A convert to Islam was abused in front of her young children by an elderly man who reached for her Niqab.
While they waited for a bus in Leeds city centre, the man told her that someone “should rip that thing off your face.” He went on to say she should “leave our country and go home”.
The 27-year-old, who was born in the UK, ignored the man until his bus arrived.
She said: “I am used to people giving me abuse because of my faith and how I dress, even my colour to some extent – I’m white British – but my children don’t deserve that.”
Her story is one of many recorded in the last month alone by Tell Mama, a victim support service which measures anti-Muslim hate crime.
But the issue of hate crime is by no means limited to the Muslim community.
I am used to people giving me abuse because of my faith and how I dress.Hate crime victim
Leeds councillors voiced their concerns about the increase in verbal abuse being reported to them after the EU referendum.
The picture is much the same across the country, with police statistics showing a spike in reported incidents since the vote.
New figures revealed by the Bureau of Investigative Journalism show reported hate crime rose by 69 per cent in West Yorkshire in 2015/16.
For national charity Stop Hate UK, which is based in Leeds, it merely confirms the continued need to support victims of all kinds of hate crime and encourage reporting.
Chief executive Rose Simkins said: “People still don’t always know where to go or think that someone will care. That’s the message that we’re trying to get out there.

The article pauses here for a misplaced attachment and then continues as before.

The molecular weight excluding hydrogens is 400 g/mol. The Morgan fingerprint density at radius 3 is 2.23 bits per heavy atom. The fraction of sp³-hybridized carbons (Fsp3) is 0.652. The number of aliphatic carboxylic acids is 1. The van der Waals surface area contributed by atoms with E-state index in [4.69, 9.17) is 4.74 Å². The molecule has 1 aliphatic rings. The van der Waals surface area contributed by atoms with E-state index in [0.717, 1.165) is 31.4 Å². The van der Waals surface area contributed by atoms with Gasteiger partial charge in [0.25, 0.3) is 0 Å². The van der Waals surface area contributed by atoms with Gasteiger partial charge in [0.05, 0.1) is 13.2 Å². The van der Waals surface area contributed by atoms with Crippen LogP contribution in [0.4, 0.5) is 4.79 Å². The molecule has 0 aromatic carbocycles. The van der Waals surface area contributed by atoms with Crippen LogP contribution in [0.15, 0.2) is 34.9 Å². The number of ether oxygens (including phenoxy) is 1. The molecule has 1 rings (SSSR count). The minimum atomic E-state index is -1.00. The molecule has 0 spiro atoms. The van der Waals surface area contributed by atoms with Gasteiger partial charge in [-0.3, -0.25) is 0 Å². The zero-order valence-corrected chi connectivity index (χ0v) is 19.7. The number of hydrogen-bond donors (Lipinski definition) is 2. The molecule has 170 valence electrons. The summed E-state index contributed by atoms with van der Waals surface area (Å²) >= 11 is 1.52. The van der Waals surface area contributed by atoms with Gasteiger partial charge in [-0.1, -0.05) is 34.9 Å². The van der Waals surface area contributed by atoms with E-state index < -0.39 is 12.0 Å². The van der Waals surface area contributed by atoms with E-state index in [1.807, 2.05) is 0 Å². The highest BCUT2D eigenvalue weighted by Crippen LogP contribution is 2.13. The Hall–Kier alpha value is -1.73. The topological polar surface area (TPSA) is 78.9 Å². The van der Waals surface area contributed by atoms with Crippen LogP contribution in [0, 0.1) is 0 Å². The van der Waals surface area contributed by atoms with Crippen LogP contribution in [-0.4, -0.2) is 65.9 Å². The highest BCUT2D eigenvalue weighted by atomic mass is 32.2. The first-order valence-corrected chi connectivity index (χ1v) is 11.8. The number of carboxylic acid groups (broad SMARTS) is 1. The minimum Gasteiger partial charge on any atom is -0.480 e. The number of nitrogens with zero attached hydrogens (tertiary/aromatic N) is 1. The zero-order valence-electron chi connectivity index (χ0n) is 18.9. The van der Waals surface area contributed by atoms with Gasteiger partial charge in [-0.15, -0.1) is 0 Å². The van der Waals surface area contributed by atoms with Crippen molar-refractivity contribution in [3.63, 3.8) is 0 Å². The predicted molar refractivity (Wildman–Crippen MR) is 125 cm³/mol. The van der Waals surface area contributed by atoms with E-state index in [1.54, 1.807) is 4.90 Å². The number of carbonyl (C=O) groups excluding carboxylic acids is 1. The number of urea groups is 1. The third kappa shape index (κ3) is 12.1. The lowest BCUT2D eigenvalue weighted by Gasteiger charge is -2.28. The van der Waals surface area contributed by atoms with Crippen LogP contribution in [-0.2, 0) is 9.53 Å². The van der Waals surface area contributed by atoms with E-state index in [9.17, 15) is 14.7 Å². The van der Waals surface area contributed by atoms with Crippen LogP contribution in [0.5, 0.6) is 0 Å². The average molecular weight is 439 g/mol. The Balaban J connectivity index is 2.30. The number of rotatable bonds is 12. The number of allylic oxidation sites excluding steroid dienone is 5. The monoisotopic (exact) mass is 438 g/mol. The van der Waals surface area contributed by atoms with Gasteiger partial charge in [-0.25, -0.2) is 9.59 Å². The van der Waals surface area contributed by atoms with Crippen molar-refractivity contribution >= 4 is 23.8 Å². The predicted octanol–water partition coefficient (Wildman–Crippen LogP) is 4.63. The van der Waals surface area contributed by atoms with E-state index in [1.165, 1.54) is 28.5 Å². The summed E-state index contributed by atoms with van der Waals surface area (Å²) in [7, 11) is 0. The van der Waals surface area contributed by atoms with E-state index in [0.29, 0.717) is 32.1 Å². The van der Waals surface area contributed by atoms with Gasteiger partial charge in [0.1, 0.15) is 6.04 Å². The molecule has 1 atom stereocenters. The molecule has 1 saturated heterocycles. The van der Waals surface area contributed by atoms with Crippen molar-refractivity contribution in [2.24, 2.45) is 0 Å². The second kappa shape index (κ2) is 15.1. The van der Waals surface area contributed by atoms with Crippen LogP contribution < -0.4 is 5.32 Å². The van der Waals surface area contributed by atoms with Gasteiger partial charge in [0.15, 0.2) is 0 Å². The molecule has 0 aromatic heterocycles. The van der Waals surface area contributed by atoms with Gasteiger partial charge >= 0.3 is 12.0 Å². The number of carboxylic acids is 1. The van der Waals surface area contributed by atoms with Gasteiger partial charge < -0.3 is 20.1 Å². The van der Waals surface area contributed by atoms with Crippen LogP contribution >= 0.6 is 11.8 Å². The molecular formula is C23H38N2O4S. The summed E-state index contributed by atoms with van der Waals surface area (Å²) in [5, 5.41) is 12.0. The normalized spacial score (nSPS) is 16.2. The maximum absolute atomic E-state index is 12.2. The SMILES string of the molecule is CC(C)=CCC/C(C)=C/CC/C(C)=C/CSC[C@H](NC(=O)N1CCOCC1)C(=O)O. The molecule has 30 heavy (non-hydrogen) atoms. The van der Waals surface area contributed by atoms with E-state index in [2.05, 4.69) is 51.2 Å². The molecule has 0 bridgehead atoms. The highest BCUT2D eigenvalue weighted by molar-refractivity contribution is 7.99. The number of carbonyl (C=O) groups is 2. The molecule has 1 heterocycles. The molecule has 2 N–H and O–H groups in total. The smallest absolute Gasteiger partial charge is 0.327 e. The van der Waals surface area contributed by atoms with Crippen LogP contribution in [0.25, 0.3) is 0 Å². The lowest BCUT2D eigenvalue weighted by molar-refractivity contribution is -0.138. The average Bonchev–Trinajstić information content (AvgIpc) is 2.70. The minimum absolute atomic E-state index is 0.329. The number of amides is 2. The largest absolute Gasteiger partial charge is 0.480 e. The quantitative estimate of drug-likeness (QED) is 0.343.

“A lot of people will say ‘thank you for listening to us’. You can hear what that means for that individual and it brings home why we’re needed.”
She said the smaller percentage rise in action taken by police in West Yorkshire compared the larger rise in reported incidents reflected the complexity of dealing with such cases.
“There are a lot of people who don’t want to go into the criminal justice system,” she said. Some people just want to say this has happened or they might want a different outcome.
“Some people wanted mediation, they want housing solutions, they don’t want to go to court.”
She said the key was giving people the right information and support so that they felt able to see criminal proceedings through to their conclusion if that was the route they chose.
A special app has been created to help witnesses and those targeted to report hate crimes that take place here in West Yorkshire.
The app, which was created by Stop Hate UK, has an option to report anonymously for those who do not want to be identified.
It has the ability to capture images of incidents, and gives access to advice and information on services.
Supported by funding from West Yorkshire’s Police and Crime Commissioner, it can be downloaded for free from the Apple App Store and Google Play by searching for ‘Stop Hate UK’.